Crazy Enough to Work.

Amir’s latest project, Crazy Enough to Work, is a collaboration with State Street Global Advisors and McCann.

Hosted by actress, director and business owner Elizabeth Banks, and executive produced by David Gordon Green, the series follows some of the world's most innovative companies through a podcast and short documentary series putting a spotlight on the business ideas that were just crazy enough to work.

During several frank discussions and fun experiences, Amir and Elizabeth uncover unexpected insights into how these companies have innovated to become the successful businesses that they are today.

"We had such a great experience shooting with Amir. His time spent passionately researching his subjects shines through the lens, and his collaborative nature helped make fun, intelligent, engaging content"
- Deb Archambault, Executive Producer, McCann NY

Answering The Call.

For Super Bowl LII, Amir joined Verizon and McCann to create a visual thank you to First Responders everywhere comprised entirely of archival footage of real rescues.

Amir and his research team conducted an extensive search, tracking down individuals and archival materials before reconnecting the survivors with their saviors in an emotional reunion. What resulted was an array of harrowing tales; stories of perseverance, bravery, and hope. The spot was awarded four Cannes Lions, a Gold ANDY and was shortlisted for the 2018 AICP Show.

“We wanted to focus on the power of the spoken word so it's just between the two people having the conversation. It was very purposeful in letting the voices be front and center so they could narrate. It's much more emotional that way.”

- Andrew McKechnie, CCO Verizon, Adweek

"Bar-Lev is a gifted and intuitive documentarian."

- GQ

Smile, Smile, Smile...

Take a Long Strange Trip with the Grateful Dead, guided by Bar-Lev's deft hand, and executive produced by Martin Scorsese. The documentary was nominated for Best Music Film at the 2018 Grammy Awards, and was shortlisted for the 2018 Best Documentary Academy Award.

"One of the greatest rock docs ever made."
- Los Angeles Times

"An ardent piece of documentary classicism."

"A work of art."
 Huffington Post

A Few Trailers.

The Tillman Story.

"Succeeds triumphantly on so many levels that its full impact doesn't hit you until you have time to register its aftershocks."

- Rolling Stone

"The Tillman Story is ferocious filmmaking, but it wouldn't have half the force it does if the director didn't also get at the complicated man Pat Tillman was."


"A lucid, incisive piece of investigative journalism."

- Washington Post

Happy Valley.

"Mesmerizing; a devastating portrait of a community-and, by extension, a nation-put under a spell, even reduced to grateful infantilism, by the game of football."

- The New Yorker

"[A] thorough, thoughtful and disturbing documentary."

- Los Angeles Times

"A fascinating tour of a town that may never be the same again."

- San Francisco Chronicle

My Kid Could Paint That.

"A mysterious, gripping meta-documentary. Reflects upon the thorny, unpredictable process of capturing a real-life story on film at the same time it's trying to figure out what the story is."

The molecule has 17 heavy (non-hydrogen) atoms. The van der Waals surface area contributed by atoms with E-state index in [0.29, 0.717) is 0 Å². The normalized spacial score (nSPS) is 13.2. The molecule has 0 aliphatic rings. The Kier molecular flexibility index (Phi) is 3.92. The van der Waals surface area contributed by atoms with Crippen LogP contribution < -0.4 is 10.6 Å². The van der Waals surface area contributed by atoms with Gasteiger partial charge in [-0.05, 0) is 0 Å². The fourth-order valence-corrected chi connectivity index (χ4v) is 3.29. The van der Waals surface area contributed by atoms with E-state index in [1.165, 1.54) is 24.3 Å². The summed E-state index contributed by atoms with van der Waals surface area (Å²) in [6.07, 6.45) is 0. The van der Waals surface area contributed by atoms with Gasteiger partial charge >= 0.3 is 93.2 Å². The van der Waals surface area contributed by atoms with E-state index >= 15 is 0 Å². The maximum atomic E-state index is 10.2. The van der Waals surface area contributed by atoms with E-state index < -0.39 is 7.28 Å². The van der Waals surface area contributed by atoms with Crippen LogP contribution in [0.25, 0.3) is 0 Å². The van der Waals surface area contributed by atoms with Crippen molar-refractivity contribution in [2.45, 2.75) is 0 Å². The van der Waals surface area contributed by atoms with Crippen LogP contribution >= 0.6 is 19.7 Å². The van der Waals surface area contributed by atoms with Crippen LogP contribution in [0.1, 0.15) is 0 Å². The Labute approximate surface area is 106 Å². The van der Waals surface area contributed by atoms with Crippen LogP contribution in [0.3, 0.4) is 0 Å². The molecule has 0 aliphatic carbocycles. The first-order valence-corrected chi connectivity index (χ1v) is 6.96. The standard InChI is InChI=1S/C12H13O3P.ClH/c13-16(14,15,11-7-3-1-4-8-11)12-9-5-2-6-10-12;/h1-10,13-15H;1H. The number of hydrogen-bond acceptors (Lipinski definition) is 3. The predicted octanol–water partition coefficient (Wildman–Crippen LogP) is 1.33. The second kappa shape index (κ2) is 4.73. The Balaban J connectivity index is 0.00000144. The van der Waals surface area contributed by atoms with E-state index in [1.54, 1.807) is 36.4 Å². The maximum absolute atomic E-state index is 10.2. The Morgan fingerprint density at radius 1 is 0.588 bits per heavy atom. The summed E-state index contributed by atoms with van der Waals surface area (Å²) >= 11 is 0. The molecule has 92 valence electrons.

- Newsday

"A fascinating subject handled with intelligently provocative care."

- Variety



"Concert films may be all the rage, but it will be hard to top the glitz and missionary zeal of this look behind the scenes and in front of the crowd at the star-laden Madison Square Garden show to benefit the victims of Hurricane Sandy."

- Film Journal International

"You get a real feeling for the crazy quilt of tristate community, bonded by crisis and 'Baba O'Riley'."

- Time Out


Amir’s distinctive approach to directing reflects the unusual path he took to become one. As a teenager, he learned how to do multi-projector ‘liquid' light shows. Pestering the hippie masters of this lost art and scouring junk yards for old projectors, he eventually perfected the craft until he was doing installations and projections for stadium concerts and large scale raves. At the same time in college he was double majoring in film and religious studies. This journey typifies Amir’s documentary work where he finds his way into complex subjects through roads less traveled. He punctures the surface and once inside his asks larger human questions. His work returns to the idea that no matter how hard we try to craft and nurture personal 
mythologies, they can be reinterpreted and reshaped by time, circumstances, and the masses. For Long Strange Trip, the first authorized Grateful Dead documentary, Amir set out to make a film about music that actually felt musical in its approach. Allowing interviewees to speak over one another, endlessly digressing into the various stories, and employing everything from musical stems to contact sheets in its sensory approach. The film doesn’t concern itself much with how the Grateful Dead recorded Blues For Allah and In The Dark. It’s more about how Garcia set out to create an artistic endeavor where the divisions between audience and creator would be obliterated. In that way, Bar-Lev is still the teenager behind the wall of slide projectors.